In the South African context, the traditional definition of diversity has always been based on the race, culture and religion. People were easily classified according to how they look since these are the first physical features that would distinguish you from the other individual. Race was therefore synonymous with culture, and race also determined your salary and consequently your lifestyle. Whilst age, gender and disability were recognised, the broad classification was your race which determined your pay cheque and hence your lifestyle. The rest of the differences would be as variety within the major racial classification. The broader definition of diversity is inclusive and more elaborate; “all the ways in which people differ” (George and Jones, 2006: 115). Berger et al. (2018: 155-174) define diversity as variations among individuals due to age, gender, race, origin, religion, socioeconomic background, education, experience, physical appearance, and any other characteristic used to distinguish between people.
The inclusive definition of diversity brings in new complications and creates much smaller groups that may be difficult to manage at the workplace. The first problem the manager would encounter is knowing pretty well that they do not belong to the other groups and yet they are expected to work with them. Inclusive diversity is shown in Table 1.
Culture as the chief determinant of behaviour
Culture is defined and /or understood differently in the South African context, largely depending on who is considering culture. The large majority of people see race as culture, and the individual behaviour is always associated with culture of that racial group. Culture is a “set of key values, beliefs, understandings, and norms’ shared by a group of people (Daft, 2010: 76; Rukumba, 2016: 47-53) either as a community or an organisation. No one is born with a culture; rather people are born into a culture in which case they learn about the values and beliefs through instruction or observation. Rijamampianina and Carmichael (2005: 109-117) and Mavunga and Cross (2017: 303-326) posit that culture is observable in three layers, which are, namely; the visible, the invisible and the assumed layers of which these inform our behaviour. The visible comprises the way we look at race, colour of skin, type of hair and possibly dress which involves religion or spiritual beliefs. The invisible are those that cannot be seen on the individual but are interpreted by the observer based on; conduct, the way we respect, how we greet, the power play, team spirit and loyalty. The assumed are largely what other people perceive about your culture building to stereotypes, biases and opinions about a certain group. These are too often based on experience with individuals, stories told, etc.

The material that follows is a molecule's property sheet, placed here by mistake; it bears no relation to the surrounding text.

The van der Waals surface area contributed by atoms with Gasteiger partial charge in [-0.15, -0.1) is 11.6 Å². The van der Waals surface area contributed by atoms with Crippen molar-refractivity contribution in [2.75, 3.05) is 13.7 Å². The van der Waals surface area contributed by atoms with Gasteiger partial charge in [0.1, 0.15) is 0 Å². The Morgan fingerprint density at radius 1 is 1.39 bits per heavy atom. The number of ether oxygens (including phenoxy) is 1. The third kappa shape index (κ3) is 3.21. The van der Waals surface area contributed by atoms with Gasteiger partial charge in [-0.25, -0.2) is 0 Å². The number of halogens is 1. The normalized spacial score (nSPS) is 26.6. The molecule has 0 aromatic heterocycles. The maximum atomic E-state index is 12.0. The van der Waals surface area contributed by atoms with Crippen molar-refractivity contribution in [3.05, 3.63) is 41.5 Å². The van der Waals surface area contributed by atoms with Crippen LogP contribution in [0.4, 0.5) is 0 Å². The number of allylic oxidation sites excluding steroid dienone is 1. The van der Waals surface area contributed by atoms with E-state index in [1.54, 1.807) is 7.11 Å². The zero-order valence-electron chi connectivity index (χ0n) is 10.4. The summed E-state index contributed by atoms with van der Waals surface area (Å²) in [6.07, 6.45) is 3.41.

Whilst there are so many issues that make us diverse from one another, the single most aspect that distinguishes us from each other is the race. The South African context is unique in that race also determines whether one is intelligent enough or able to lead and perform certain functions. The apartheid system taught that white equals intelligent, hardworking and able to manage whereas black equals lazy, incompetent and not able to manage. Koole et al. (2001: 289-301) and Kokolakis (2017: 122-134) posit that human behaviour is based on a sense of belonging and that their behaviour, feelings, and attitudes are influenced by their past, present and how they perceive future interactions with other people to be. It is therefore easier to associate along racial lines, though apartheid is now illegal; you may not be able to change the deep-seated belief based on the colour of one’s skin. These differences may affect the styles that are adopted by leaders from the different centricisms.